Tuesday’s a big day for halls of fame, apparently: Earlier, the Rock and Roll Hall of Fame announced their latest inductees—a group that included Ringo Starr and Lou Reed—and just a bit later, the Grammys released the details of their own batch of new inductees.
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Tag: Neil Young (1-10 of 19)
Mark Mothersbaugh is perhaps best known as the faintly cyborg front man for Devo, whose cybernetic synthesis of the organic and the electronic (not to mention their pointed critiques of consumerist culture) now seem—36 years since Q: Are We Not Men? A: We Are Devo! was first released—astoundingly prescient.
On the side, he’s composed and recorded soundtracks for dozens of movies, TV shows, and video games, scoring everything from Rushmore to Rugrats, as well as creating an impressive body of visual art. His latest venture is a line of frames that he designed alongside eyewear mogul Shane Baum, who calls him “a childhood hero” and “an insanely creative guy.”
Recently EW got Mothersbaugh on the phone to discuss Mothersbaugh x Baum, Devo’s latest tour, and the upcoming theatrical release of Neil Young’s 1982 film Human Highway, which includes the most fascinatingly bizarre performance of Young’s classic “Hey Hey, My My (Into the Black)” ever committed to film.
Muddy good times at Austin City Limits: On the scene with Neil Young, Jack White, Florence and the Machine, the Roots and more
Glow sticks, activate!
Austin City Limits kicked off under clear Texas skies on Friday, as an estimated 75,000 fans converged on the lawns of Zilker Park for the 11th annual music festival. Early sets by Asleep at the Wheel and the Swedish folk duo First Aid Kit opened the balmy day, which would go on to present a series of Sophie’s Choices for music lovers. The Afghan Whigs reunion show or the Alabama Shakes? Florence + the Machine or Weezer?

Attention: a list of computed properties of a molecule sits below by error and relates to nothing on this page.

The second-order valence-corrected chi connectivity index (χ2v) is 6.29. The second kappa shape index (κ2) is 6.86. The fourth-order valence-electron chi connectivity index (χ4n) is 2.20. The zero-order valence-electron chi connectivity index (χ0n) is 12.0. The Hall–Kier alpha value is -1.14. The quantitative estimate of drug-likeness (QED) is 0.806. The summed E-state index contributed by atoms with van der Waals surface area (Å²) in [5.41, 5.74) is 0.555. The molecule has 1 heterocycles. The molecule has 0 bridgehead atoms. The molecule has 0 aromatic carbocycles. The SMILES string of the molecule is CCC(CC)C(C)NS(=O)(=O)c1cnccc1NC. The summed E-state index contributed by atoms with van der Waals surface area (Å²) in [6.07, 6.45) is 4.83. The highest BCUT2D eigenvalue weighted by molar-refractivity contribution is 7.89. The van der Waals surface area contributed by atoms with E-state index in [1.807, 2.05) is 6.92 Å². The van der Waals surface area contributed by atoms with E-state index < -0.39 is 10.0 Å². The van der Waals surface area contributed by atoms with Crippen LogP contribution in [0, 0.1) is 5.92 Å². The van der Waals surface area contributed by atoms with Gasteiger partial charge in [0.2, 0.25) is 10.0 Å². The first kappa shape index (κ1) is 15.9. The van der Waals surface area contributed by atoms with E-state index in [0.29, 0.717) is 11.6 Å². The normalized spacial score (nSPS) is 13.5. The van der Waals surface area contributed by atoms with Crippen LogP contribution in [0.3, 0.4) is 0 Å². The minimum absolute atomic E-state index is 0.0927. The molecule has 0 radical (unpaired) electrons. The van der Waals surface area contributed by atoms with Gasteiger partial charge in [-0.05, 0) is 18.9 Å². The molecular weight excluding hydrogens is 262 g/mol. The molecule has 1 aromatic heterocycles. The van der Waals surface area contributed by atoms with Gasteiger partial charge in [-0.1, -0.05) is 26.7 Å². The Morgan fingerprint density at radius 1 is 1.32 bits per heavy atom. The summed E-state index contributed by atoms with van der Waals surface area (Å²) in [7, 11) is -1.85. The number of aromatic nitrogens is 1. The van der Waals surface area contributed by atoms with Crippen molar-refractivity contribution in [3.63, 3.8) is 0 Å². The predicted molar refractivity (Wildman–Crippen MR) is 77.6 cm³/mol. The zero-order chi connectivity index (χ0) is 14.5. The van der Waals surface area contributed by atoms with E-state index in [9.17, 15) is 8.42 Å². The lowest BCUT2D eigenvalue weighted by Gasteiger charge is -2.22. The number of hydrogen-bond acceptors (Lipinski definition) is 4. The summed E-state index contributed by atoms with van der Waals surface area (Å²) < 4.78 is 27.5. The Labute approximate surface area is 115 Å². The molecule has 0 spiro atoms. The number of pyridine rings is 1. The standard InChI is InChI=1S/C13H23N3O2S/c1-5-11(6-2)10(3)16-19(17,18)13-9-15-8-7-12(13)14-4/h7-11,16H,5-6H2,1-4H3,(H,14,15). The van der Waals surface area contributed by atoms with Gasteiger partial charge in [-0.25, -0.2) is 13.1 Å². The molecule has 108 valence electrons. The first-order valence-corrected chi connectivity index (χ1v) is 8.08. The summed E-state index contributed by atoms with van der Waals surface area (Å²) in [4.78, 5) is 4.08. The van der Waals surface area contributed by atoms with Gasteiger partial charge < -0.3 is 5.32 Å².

Speaking of Florence, a flame-haired pied piper who pranced and floated across the stage and into the crowd, I’d follow that woman anywhere. At one point during her exuberant set, she called a young fan up on stage and lovingly rubbed some glitter off his face onto her hers. “It’s not a festival until you’re stroked glitter off a stranger’s face and put it on your own!” she declared. It’s also not a fest until you’ve seen a merry pack of toddlers with glow-stick hair bands and tails dance with abandon to “Dog Days are Over.” READ FULL STORY
In Jonathan Demme’s documentary Neil Young Journeys, the Silence of the Lambs filmmaker follows Young through his Ontario hometown and onward to a show in Toronto, all while talking about life and music during a ride in Young’s 1956 Ford Crown Victoria.
Young is no stranger to the world of film — he’s had several documentaries made about his work, including Neil Young: Heart of Gold and Neil Young: Silver and Gold, which Demme and producing partner Elliot Rabinowitz also teamed up on, plus his scripted environmental treatise, Greendale.
Journeys will be out Oct. 16 on DVD and Blu-ray from Sony Home Entertainment. In the meantime, take a listen to two previously unreleased tracks, exclusive to EW, below: “You Never Call” and “Leia.” The first is a soulful, sad, bluesy track; the second is more lively, playful one.
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The Outside Lands Music and Arts Festival is unlike any other festival in America, and that’s partially because it reflects its location: San Francisco.